Highland Hellcat(4)

By: Mary Wine



The idea of doing only what she wanted shimmered like a dream, tantalizing her with the possibility of indulging her whims instead of listening to rules that she must obey.

Now you are the one thinking insane things…

Maybe it was time to ask her father to send her to the abbey, for she was rapidly becoming too ill at ease with the duty assigned to her. Perhaps if she left soon, there might be an end to her unease. All the women at the table had husbands and children; it was the babes who her thoughts lingered on the most.

“I’ll say good night now.”

Brina forced herself into action. She shook off her melancholy thoughts, determined to keep her chin up. She was Robert Chattan’s daughter, and she was born of Highlander stock too. Her life would be good because she would make it so.

The hallways were dimly lit to conserve resources, but Brina discovered that she enjoyed the flickering of candlelight. There was something soothing about the shadows. She grinned, amused by her own thinking. She liked the dim light because no one might see her clearly enough to critique her.

There was a truth and a solid one.

She made her way through the winding stone corridors that made up Chattan Castle. In spite of the way they all looked so similar, she knew them well from the years that she had been raised inside of them. What might strike a stranger as an endless series of hallways that all looked the same was something she knew how to navigate from recognizing a stone here and the chip in a door frame. Her own mother had spent two years needing help deciphering the passageways when she had come from the neighboring clan of Hay.

Her father liked his castle exactly the way it was, and made certain that any repairs to the interior maintained the same look, so that it would continue to be a labyrinth. He claimed that it would be their last defense if the stronghold were ever overrun. The inhabitants would have the advantage of knowing where the escape doors were hidden, while the invaders struggled to find their way.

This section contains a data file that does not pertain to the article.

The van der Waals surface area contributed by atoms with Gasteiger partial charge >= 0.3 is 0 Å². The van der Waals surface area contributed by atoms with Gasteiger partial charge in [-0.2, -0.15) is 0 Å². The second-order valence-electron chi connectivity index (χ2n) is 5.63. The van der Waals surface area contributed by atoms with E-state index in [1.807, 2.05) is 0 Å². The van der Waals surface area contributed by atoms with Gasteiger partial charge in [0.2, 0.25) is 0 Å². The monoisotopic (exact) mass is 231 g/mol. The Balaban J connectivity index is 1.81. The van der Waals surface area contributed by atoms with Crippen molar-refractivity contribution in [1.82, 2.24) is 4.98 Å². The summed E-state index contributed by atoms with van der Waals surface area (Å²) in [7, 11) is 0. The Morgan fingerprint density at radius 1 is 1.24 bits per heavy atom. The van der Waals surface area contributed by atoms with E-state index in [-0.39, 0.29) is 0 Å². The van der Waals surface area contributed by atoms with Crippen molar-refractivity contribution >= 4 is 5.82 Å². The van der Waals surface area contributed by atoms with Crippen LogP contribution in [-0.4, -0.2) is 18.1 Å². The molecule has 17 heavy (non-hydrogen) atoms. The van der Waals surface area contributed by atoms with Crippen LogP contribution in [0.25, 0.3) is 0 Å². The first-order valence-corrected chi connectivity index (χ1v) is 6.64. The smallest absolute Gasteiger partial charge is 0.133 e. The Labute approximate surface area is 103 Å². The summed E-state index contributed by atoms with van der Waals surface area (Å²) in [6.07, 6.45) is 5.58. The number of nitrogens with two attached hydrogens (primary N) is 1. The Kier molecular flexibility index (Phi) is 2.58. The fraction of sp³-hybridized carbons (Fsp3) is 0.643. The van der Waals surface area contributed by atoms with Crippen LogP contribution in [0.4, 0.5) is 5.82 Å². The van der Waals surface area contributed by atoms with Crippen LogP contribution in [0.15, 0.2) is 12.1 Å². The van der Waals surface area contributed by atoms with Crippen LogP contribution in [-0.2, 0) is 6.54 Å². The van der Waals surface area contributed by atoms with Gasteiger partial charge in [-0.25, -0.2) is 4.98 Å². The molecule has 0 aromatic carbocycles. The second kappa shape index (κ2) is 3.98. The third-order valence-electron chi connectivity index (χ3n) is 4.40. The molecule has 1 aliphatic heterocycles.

Brina stopped when she entered her chamber, a soft gasp passing her lips and alerting the men inside to her presence. It wasn’t fear that prompted the sound, but surprise, for the men were two of her father’s most trusted captains, and her father stood with them. She could not recall the last time her father had entered the chamber that she shared with her sisters, Deirdre and Kaie.

“Come here, Brina.”

“Yes, Father.”

In spite of her recent thinking that it might be time to depart for her future, Brina suddenly felt her belly tighten as she moved across the floor toward her sire. It was very possible her father was there to tell her to go from her childhood home to assume the place that would be hers.

The day that had just passed suddenly felt too precious, but at the same time she was strangely excited by the prospect of going to devote herself to making sure that justice was carried out. As a laird’s daughter, ambitious to become a mother superior, that position would give her the authority to right wrongs.

“Good evening, Father.”

She stopped in front of him and lowered herself as she had been taught to do in the presence of her father and laird. There was a short grunt of approval, but she wasn’t sure which man made it, because her eyes were cast toward the floor to complete her submission.

“Ye perform the acts of obedience so well, but yer tone is full of fire.”

Brina raised herself and stared into her father’s eyes. He was still a formidable man, even with his hair turning gray. The wrinkles near his eyes didn’t make him look old, to her way of thinking, because her father kept pace with his Highlanders, never sitting down until they did. Even now he wore the same kilt and wool doublet as his captains, the three feathers in his knit bonnet the only difference, for they were pointed straight up with a brooch to keep them there. The captains had three feathers, but only one of them was positioned upright.

“I hear ye brought in two rabbits tonight. Tell me where ye were hunting.” Her sire’s voice was still strong and powerful too. It was also edged with authority and the expectation that his words would be obeyed quickly. What disturbed her was the hint of anger in his tone. Suspicion returned to needle her.

“Off in the north valley with Bran, in the trees there.”

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